The news emerged ahead of today’s deadline for any move by US president Donald Trump to revoke the foreign carrier permit granted to its Irish subsidiary, Norwegian Air International (NAI), to fly between Ireland and the US.
The NAI permit was finally approved by the US Department of Transportation (DoT) on December 2 following a two-and-a-half-year wait — the longest pending application of its kind.
In granting the final order sanctioning the permit, the DoT said it would become effective within 61 days unless disapproved by Mr Trump.
A footnote in the order showed that the Obama administration did not intend to disapprove the order.
Given that the Trump administration assumed power in the meantime, there were fears the new president may take a different view.
Trade unions representing about 100,000 mostly airline and transport workers, including the US federation of labour organisations, the Airline Pilots’ Association, the Association of Flight Attendants, and the Allied Pilots’ Association, petitioned the US court of appeals to have the DoT permit decision reversed.
More than 100 members of congress also urged Mr Trump to reverse or halt the decision.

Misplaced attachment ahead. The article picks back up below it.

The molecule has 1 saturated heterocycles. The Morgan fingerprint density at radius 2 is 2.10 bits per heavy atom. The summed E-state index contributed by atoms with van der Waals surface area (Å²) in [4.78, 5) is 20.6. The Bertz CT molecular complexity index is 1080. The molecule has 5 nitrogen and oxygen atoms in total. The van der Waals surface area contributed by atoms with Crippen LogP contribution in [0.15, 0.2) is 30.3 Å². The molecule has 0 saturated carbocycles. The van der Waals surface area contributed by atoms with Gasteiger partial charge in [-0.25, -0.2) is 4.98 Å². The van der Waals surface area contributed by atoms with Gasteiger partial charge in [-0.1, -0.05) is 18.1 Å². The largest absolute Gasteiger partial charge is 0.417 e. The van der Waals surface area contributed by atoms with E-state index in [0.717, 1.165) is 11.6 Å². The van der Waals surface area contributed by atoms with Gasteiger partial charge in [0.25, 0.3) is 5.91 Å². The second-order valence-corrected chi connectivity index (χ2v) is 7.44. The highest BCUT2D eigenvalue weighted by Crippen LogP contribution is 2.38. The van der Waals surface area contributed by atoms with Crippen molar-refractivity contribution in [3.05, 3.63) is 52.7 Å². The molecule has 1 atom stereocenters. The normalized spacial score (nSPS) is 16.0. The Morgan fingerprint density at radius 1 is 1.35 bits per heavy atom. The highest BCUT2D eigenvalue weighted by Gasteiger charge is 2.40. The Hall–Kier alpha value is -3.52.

The 61-day ‘cooling-off period’ ends today, and sources close to the process said they do not expect the Trump administration to revoke the permit.
The DoT declined to comment in detail on the process given that it is now the subject of a legal challenge.
It is understood that NAI is now awaiting formal clearance from the US Federal Aviation Administration to begin selling tickets for its proposed Irish-US services.
Once the FAA issues the paperwork, the airline is expected to announce, next month, services to the US from Cork, Shannon, Dublin, and Belfast airports.
NAI is targeting a July launch date for its Cork-Boston services, with plans to launch Cork-New York next year. The flights will land at TF Green Airport in Warwick, Rhode Island, about 112km south of Boston. The airline has promised ultra-low fares, with introductory offers from €69 one-way.
NAI declined to comment on the specifics but said a lot of preparatory work has been done since the permit was granted in December.
“With DOT approval in place, Norwegian’s focus has been on finalising our plans for new routes, greater competition, and lower fares in Ireland, Europe, and the US — exactly what we promised and exactly what the EU-US Open Skies agreement was designed for,” said a spokesman.
“In the next few weeks we expect to announce new transatlantic routes from Ireland and the US, offering some truly affordable fares that will allow as many people as possible to fly.”